Royalty sharing would provide local authorities such as Gisborne with funding towards the additional infrastructure costs they face to support the presence of extraction industries.
Council leaders affected by this issue will be among those taking part in the ‘Royalty Payments – the case for a local share’ forum in Wellington on 4 September.
Lead speaker for the LGNZ-hosted event will be Kelvyn Eglinton Western Australian Regional Manager for Newmont Asia Pacific, one of Australia’s significant mining companies and the owner of Newmont Waihi Gold.
Mr Eglinton will outline how billions of dollars have been distributed to communities through Western Australia’s Royalties for Regions programme.
Western Australian extraction royalties make up a quarter of the state’s annual revenue – and 25 per cent of the forecast royalty payments are allocated to the programme each year. This equates to approximately five per cent of the overall state expenditure.
The Government of Western Australia’s goal is to build strong and vibrant regional communities that are desirable places to live. By 2015 it is estimated that there will be 2,500 Royalties for Regions funded projects across Western Australia.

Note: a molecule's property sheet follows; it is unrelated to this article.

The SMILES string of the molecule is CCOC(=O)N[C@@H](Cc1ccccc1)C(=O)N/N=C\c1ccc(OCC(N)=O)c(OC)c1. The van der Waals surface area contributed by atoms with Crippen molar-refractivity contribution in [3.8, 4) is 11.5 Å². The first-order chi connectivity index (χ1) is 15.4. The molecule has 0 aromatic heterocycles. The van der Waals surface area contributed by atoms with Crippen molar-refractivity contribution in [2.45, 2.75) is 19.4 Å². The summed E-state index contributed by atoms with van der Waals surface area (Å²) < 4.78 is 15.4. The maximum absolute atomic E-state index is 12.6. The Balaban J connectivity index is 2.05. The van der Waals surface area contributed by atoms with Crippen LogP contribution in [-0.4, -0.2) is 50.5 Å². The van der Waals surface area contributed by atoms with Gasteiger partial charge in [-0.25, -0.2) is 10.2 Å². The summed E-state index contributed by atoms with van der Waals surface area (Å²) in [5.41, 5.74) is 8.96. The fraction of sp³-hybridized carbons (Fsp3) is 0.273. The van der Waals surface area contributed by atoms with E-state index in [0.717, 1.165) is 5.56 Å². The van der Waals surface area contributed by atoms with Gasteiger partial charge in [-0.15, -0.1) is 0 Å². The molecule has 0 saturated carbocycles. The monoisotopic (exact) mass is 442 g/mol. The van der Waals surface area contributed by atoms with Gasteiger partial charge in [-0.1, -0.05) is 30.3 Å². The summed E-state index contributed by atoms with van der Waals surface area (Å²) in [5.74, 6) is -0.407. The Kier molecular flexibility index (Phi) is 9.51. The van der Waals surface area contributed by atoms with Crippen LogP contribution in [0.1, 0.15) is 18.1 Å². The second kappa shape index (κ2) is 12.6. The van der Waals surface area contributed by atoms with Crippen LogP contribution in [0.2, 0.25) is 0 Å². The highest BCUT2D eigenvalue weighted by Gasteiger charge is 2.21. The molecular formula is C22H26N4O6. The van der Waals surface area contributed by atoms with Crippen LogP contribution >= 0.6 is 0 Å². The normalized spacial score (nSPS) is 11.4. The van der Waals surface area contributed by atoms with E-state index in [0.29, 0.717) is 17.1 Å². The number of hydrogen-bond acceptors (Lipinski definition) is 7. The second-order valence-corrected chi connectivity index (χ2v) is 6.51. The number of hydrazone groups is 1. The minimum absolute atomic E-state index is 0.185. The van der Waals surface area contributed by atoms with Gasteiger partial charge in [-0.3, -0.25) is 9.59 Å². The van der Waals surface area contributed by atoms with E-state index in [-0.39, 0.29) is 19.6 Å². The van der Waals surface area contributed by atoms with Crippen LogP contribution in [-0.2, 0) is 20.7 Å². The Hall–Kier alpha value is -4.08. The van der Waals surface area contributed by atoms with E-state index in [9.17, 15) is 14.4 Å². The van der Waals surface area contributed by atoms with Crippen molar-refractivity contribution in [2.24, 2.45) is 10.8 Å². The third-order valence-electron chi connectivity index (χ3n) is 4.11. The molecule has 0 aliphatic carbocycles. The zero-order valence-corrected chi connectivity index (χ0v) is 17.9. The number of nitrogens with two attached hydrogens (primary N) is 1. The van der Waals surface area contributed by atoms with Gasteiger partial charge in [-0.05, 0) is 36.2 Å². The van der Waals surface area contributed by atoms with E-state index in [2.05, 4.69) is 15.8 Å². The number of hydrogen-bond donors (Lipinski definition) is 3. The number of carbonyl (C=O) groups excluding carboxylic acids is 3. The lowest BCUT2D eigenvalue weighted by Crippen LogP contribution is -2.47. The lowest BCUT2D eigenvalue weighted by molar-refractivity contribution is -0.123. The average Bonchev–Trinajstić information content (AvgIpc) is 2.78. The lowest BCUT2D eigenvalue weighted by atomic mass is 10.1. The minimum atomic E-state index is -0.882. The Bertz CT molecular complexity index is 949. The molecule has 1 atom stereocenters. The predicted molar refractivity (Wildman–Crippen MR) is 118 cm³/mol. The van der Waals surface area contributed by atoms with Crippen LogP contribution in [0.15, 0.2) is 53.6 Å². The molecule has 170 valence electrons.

It’s a pioneering programme which recognises the amount of growth and pressure on infrastructure created by extractive industries in a region. It recognises that investment back into a region by government improves the prospect of future external investment into new projects.
Royalties for Regions is administered by the Government’s Department of Regional Development. It includes three sub funds - the Regional Infrastructure and Headworks Fund, the Country Local Government Fund and the Regional Community Services Fund.
The Regional fund is for the large-scale, strategically-important, regional infrastructure projects.
The Country Local Government fund is about supporting local community and infrastructure requirements.
The Regional Community Services Fund is about enhancing quality of life for residents.
The key premise is that dollars are put back into the community to deal with the issues generated because of the mining boom. It funds regional and local priorities, put forward at a local level, supporting and enhancing projects which are already planned and funded locally. If a community is going to upgrade roads it can support it to upgrade more roads. If is planning a wastewater programme, it will support a bigger programme to benefit a wider area.
Royalties for Regions provides an excellent model to adapt and build upon for a similar scheme for New Zealand. It is vital for local authorities and communities affected by extractive industries. Regions like Taranaki and the West Coast have provided infrastructure support for extraction industries for years without any direct royalty benefits. Gisborne could be facing this scenario in the coming years. A scheme which returns a local share of royalties needs to be implemented as soon as possible to strengthen regional development for the benefit of these communities and the industries they support.
Malcolm Alexander is the Chief Executive of Local Government New Zealand